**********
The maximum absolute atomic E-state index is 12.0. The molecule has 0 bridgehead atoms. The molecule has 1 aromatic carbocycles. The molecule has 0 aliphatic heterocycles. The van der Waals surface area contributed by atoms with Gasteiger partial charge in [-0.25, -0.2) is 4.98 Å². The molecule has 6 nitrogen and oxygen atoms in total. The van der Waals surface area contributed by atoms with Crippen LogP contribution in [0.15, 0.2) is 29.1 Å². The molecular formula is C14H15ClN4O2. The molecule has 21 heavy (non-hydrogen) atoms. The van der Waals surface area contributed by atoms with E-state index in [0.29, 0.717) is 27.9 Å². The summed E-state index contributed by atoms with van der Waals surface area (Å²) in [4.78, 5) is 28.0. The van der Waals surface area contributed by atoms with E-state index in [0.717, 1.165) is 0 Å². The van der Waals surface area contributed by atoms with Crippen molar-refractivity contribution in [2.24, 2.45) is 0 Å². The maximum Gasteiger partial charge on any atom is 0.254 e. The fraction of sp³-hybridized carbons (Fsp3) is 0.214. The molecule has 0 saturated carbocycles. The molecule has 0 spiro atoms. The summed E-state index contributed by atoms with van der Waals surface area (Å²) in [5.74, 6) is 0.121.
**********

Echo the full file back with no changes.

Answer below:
The maximum absolute atomic E-state index is 12.0. The molecule has 0 bridgehead atoms. The molecule has 1 aromatic carbocycles. The molecule has 0 aliphatic heterocycles. The van der Waals surface area contributed by atoms with Gasteiger partial charge in [-0.25, -0.2) is 4.98 Å². The molecule has 6 nitrogen and oxygen atoms in total. The van der Waals surface area contributed by atoms with Crippen LogP contribution in [0.15, 0.2) is 29.1 Å². The molecular formula is C14H15ClN4O2. The molecule has 21 heavy (non-hydrogen) atoms. The van der Waals surface area contributed by atoms with E-state index in [0.29, 0.717) is 27.9 Å². The summed E-state index contributed by atoms with van der Waals surface area (Å²) in [4.78, 5) is 28.0. The van der Waals surface area contributed by atoms with E-state index in [0.717, 1.165) is 0 Å². The van der Waals surface area contributed by atoms with Crippen molar-refractivity contribution in [2.24, 2.45) is 0 Å². The maximum Gasteiger partial charge on any atom is 0.254 e. The fraction of sp³-hybridized carbons (Fsp3) is 0.214. The molecule has 0 saturated carbocycles. The molecule has 0 spiro atoms. The summed E-state index contributed by atoms with van der Waals surface area (Å²) in [5.74, 6) is 0.121.